Many people abuse prescription medications, even those prescribed by legitimate medical professionals. Unscrupulous doctors even prescribe these drugs to people who do not need them but who have formed addictions to them.
Having a prescription no longer means that you are not a drug addict.
Law enforcement has become especially vigilant in the face of this national crisis. With many prescription drug-related fatal accidents in the news, police departments are heavily focused on preventing more tragedies.
Whether or not you are someone who is using drugs for a legitimate medical condition, getting picked up for driving while using something that impairs you is a big deal. It can have serious consequences for your life, career, and family.
4. Penalties for DWI are Severe
If you are convicted of DWI for driving while impaired by a prescription medication, you will face steep penalties.
The punishment is based on how many previous offenses you may have and whether this is your first infraction. Courts will also consider your blood alcohol level and whether a child was present in the vehicle.
If this is your first offense, you might be sentenced to a fine of up to $2,000 and/or a jail sentence ranging from 3 to 180 days. Your license could be suspended for a length of time ranging from 90 to 365 days.
If it is your second time, you face the penalties given for a Class A Misdemeanor: a fine of up to $4,000 with the potential of a 30-day to a 365-day jail sentence. You can also lose your license for anywhere from 180 days to up to two years.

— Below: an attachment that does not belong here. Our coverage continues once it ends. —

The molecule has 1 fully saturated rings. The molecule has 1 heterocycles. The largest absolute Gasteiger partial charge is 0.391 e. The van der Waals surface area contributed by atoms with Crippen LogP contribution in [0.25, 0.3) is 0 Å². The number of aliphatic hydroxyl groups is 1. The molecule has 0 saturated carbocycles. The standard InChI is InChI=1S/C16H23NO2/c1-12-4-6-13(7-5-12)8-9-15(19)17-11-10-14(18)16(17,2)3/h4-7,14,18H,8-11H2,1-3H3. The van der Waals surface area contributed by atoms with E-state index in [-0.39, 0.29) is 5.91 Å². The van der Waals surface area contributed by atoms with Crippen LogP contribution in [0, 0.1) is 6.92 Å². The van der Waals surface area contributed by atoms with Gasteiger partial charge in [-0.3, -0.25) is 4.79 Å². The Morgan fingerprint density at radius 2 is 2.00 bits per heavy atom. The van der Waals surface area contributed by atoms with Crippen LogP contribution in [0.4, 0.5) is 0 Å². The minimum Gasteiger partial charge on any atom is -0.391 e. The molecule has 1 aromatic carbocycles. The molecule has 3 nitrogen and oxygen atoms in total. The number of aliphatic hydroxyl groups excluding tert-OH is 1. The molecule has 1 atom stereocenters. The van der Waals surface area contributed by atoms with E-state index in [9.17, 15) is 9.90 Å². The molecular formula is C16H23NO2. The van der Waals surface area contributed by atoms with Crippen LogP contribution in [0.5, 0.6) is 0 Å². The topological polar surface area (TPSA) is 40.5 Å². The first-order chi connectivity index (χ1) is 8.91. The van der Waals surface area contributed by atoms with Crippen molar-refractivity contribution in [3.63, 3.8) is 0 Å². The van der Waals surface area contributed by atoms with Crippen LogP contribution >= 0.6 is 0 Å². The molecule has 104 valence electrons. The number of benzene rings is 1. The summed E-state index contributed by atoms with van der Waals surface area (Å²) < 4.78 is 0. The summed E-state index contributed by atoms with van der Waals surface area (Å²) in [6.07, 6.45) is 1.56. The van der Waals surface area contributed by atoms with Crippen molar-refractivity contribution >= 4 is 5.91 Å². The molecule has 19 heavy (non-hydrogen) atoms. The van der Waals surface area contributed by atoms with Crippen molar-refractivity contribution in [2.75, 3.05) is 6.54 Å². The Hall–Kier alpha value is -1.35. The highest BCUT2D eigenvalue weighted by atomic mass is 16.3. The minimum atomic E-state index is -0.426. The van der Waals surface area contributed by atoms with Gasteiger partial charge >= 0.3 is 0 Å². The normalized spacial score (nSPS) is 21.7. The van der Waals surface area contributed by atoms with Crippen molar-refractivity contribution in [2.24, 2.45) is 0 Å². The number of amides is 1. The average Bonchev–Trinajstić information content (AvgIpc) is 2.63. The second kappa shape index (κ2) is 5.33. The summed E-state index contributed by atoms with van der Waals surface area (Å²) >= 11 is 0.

If it is your third offense, you face Third Degree felonies penalties which include a $10,000 fine and the possibility of spending two to ten years in prison. You will be unable to vote or own a firearm.
The fines, prison time and legal fees associated with these convictions may have a significant and negative effect on not just you and your career but your family and finances as well.
5. You Need an Experienced Lawyer to Help You
Even though it is a serious matter to be picked up for prescription DWI, there is hope.
With a skilled prescription DWI attorney, you can contest the charges. Because of the difference between driving while intoxicated and driving while using prescription drugs, there are legal strategies which can spare you from the huge impact this could have on your life.
It is important to immediately contact an attorney experienced in this area. Depending upon your individual circumstances, you may be able to avoid jail time, burdensome fees and other devastating consequences.
Proving Prescription Drug DWI: The Burden is On The State
If you are arrested for DWI, it is up to the prosecuting attorney to prove that you have violated the law. A skilled prescription drug DWI lawyer will contest every aspect of the state’s case, giving you a chance to possibly avoid the most serious penalties.
If you or someone you care about is facing this kind of charge, you need to speak to a professional. Contact us to discuss how we can help.